When people ask me why we’re getting a divorce, this is what I usually say, “Our marriage wasn’t perfect. Like all marriages it had its fissures. But when we moved to Lafayette and my husband bought this company………..doing something like that, buying a company and running it by yourself……it brings out the best and the worst in you and he just couldn’t handle stepping up to what he needed to be as owner of the company and being a husband at the same time…………and the fissures became canyons and it blew up and was destroyed.” That’s what I think happened to us. Some of his words confirmed this analysis for me.

I asked him if he thought it might be possible for us to try to see each other, post-divorce to talk and spend time together. He said yes, that he didn’t want me to disappear and to never see me again. He wanted to see me, to be able to meet with me and talk with me like we were doing. That would make him happy. Ok, again, so far, so good. Then he said something incredibly touching. He brought up our new grandchild (see explanation below) and said that going to see him might be something we could do together. I couldn’t believe that he would say that. I don’t know how much he meant it. But I immediately replied, “I would like that very much.” He added, “And I really want you to go see him soon.” He had suggested this to me a week so before, that perhaps I could use his airline mileage points to get a ticket to Hawaii to go see our grandson. That suggestion had thrown me for loop at the time. Hearing him say it again, looking me in the eye just tugged at my heartstrings more.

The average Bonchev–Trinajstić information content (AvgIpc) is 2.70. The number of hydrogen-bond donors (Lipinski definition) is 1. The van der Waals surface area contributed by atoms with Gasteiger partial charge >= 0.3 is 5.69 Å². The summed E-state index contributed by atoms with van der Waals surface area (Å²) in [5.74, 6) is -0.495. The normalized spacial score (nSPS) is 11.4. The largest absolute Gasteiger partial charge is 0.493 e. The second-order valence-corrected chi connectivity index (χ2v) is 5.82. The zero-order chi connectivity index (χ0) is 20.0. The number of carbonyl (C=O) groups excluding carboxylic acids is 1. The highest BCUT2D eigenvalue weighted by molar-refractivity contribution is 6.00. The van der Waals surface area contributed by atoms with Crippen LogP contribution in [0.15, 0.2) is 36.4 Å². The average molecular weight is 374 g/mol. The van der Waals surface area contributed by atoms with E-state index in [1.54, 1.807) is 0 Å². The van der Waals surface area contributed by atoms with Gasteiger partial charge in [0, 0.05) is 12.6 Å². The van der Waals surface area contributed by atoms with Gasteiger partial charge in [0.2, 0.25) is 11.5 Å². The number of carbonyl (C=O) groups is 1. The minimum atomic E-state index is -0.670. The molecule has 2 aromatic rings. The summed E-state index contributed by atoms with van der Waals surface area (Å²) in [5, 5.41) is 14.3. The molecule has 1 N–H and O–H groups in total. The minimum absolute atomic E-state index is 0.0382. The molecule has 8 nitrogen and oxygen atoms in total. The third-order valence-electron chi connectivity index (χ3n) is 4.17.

Though he affirmed a couple of times that yes, he wanted to see more of me, he kept adding phrases like, “in time,” or “with time.” I’m not sure what he meant by that. I asked him why it was so difficult for him to see me. I could see him struggling to answer. “What emotion do you feel, what are you thinking when you see me?” I asked.  “I miss you,” he blurted, “It’s disarming for me to see you.” Disarming. Wow. I disarm him. Ok. “The best way for me to deal with this is to not think about it,” he said. I smiled and replied, “That’s the worst way to deal with it.”

“Well, that’s the way I have been dealing with it,” he said. I told him that I had not been sure about what might going on in his head when he saw me. I wasn’t sure if he just couldn’t stand the sight of me or if he was just so angry that he couldn’t stand to see me. “No,” he said, “It’s just difficult but now that we’ve done this, maybe it will get easier. It will take practice, that’s all.”

“Yeah,” I said, “that’s what people tell me, too.”We had covered some pretty heady stuff and things were going ok, so I asked him about the time frame of his filing for divorce. He said he was under tremendous pressure from the people he was buying the company from, people he owes a lot of money to as well as his business lawyer to quickly file for divorce to protect the company from liability. He didn’t even pick out his divorce lawyer himself. They did. “I was under a lot of pressure to file and I thought, ‘if we work it out later, I can withdraw the petition,'” he admitted. That statement took me my surprise. Just like the one I had heard weeks ago, “If only Marie had stuck around,” had thrown me for loop. I sat back in my chair and let out a breath. “Does that upset you,” he asked. “When I got your e-mail saying you had filed for divorce,” I explained, “I took that as a clear sign from you that it was over and you didn’t want to work things out.”